There is increasing recognition that women entrepreneurs are the new engines for inclusive and sustainable industrial growth, and are the rising stars of economies in developing countries. Any developing countries, such as least developed country like Afghanistan strongly suggest that peace and democracy are advanced when societies become educated, respect grows for human rights, and equal rights and education are provided for women and girls. It is estimated that if women starts businesses at the same rate as men, global GDP would be better off to the tune of $28 trillion by 2025.

Women entrepreneurs operate in different sector with simple majority (72%) in traditional sector such as handicraft, food processing and agriculture, and a few (28%) in non-traditional sectors such as logistic, carpentry, ICT services, and business consultancy. Most of the entrepreneurs (58%) are sole proprietors and 22 % are either involved in a partnership or own family business. Majority of women businesses serve local market. Only 19 % export to other countries such as Tajikistan, Uzbekistan, India, and USA.•As per the Women Chambers of Commerce and Industry of Afghanistan reports, October 2016- women–owned businesses have created 47,861 employment opportunities.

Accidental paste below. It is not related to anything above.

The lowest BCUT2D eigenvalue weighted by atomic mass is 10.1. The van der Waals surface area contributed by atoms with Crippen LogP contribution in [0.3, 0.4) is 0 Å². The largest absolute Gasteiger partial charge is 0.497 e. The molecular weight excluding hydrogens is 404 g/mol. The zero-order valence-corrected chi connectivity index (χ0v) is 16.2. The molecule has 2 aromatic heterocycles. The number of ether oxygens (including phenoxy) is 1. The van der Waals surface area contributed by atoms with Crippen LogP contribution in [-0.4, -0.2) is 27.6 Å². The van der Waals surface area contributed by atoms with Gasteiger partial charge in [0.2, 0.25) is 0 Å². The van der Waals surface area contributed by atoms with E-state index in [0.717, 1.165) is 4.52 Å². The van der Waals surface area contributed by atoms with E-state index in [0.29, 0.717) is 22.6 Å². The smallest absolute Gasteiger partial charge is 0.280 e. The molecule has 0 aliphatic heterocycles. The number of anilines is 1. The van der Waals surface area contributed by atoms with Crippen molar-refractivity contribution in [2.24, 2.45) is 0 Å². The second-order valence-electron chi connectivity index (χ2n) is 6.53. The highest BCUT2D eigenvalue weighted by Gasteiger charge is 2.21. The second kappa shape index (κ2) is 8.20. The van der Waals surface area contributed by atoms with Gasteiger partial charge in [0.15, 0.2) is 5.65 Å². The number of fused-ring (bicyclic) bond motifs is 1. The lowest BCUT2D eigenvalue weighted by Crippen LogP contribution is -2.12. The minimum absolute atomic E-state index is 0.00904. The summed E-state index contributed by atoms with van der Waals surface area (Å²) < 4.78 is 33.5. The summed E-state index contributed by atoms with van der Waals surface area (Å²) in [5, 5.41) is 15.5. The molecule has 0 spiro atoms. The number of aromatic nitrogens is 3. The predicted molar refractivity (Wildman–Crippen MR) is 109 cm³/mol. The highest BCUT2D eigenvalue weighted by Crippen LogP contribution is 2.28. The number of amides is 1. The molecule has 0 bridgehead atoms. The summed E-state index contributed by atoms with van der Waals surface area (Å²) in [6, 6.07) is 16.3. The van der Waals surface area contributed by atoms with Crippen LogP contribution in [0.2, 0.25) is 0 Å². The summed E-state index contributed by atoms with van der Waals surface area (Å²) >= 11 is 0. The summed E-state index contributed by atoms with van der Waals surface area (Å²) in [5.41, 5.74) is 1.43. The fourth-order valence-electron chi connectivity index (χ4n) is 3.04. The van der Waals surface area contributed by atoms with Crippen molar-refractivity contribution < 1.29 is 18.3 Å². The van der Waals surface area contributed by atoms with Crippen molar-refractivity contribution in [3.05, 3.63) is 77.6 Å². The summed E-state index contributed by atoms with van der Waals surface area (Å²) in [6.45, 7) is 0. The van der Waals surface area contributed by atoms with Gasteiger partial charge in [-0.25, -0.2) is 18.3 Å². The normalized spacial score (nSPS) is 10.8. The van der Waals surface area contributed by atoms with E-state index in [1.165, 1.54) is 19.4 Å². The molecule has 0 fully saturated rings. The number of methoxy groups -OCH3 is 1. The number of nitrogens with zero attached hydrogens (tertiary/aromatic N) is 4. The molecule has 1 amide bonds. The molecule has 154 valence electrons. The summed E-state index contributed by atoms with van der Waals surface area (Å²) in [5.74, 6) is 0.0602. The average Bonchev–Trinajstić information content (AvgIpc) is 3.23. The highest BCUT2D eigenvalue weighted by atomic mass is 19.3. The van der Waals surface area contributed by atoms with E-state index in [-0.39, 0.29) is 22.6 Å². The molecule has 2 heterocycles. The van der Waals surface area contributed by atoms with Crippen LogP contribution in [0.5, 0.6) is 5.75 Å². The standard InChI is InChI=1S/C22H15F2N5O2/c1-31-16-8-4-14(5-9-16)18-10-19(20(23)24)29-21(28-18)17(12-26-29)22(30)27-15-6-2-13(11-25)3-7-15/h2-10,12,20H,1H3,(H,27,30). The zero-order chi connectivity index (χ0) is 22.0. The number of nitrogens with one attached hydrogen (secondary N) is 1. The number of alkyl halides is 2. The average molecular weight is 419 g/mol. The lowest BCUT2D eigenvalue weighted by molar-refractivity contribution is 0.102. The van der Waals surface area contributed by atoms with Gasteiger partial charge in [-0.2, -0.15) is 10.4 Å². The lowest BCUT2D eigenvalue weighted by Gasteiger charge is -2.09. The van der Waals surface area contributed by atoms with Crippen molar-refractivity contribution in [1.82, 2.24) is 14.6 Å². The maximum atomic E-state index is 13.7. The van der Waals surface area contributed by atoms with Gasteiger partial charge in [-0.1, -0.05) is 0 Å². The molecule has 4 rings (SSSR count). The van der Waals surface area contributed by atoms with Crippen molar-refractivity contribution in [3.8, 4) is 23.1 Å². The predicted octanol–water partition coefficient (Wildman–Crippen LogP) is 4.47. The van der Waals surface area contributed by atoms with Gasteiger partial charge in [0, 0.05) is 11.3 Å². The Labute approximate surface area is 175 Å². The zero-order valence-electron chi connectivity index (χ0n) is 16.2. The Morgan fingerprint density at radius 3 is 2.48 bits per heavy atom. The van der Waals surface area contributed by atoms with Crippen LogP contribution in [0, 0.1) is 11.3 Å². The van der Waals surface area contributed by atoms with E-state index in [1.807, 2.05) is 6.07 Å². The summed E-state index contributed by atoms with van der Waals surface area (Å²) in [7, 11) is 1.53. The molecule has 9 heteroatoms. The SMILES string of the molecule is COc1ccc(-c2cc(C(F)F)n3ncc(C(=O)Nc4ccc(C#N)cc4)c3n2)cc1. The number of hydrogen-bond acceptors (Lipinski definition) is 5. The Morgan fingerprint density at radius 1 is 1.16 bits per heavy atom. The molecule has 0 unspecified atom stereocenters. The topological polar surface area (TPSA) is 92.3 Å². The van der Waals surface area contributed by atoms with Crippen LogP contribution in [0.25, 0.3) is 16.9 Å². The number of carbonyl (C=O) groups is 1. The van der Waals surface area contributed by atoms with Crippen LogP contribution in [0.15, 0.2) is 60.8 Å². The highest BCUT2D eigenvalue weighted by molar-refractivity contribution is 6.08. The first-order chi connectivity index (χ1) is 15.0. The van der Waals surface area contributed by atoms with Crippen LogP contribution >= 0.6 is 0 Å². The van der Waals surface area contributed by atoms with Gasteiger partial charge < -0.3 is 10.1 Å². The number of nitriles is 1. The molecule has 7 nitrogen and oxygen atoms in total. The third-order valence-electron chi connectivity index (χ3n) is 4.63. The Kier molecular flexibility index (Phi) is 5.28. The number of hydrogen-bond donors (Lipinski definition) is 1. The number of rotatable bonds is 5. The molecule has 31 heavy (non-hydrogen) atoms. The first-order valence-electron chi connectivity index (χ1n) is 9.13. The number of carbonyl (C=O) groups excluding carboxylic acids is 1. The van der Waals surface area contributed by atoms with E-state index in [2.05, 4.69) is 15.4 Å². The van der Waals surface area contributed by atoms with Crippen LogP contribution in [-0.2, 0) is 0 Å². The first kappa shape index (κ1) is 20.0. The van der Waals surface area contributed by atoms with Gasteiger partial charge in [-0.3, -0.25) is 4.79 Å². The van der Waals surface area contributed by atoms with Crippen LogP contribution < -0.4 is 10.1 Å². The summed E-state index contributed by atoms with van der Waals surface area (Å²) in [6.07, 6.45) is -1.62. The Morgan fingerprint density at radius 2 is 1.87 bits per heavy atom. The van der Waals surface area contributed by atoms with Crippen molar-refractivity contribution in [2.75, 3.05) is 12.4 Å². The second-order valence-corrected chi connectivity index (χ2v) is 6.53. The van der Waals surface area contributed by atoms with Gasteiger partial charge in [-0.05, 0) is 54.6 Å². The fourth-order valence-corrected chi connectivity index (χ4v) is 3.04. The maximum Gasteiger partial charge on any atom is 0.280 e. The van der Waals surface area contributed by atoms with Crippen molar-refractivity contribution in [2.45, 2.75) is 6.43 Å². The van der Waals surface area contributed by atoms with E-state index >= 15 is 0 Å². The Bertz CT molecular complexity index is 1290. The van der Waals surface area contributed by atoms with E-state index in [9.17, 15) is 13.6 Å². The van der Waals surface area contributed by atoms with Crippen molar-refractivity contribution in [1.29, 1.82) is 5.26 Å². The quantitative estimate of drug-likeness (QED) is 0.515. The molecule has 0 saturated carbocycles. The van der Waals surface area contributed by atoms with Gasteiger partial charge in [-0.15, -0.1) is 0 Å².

There are 8 million students enrolled in school, more than a third of whom are girls. University enrolment has increased from 8,000 in 2001 to 77,000, including 19,000 females. Women constitute 28% of the Lower House of Afghanistan’s Parliament and 18% of the Upper House, including four women Cabinet ministers and nine female deputy ministers.

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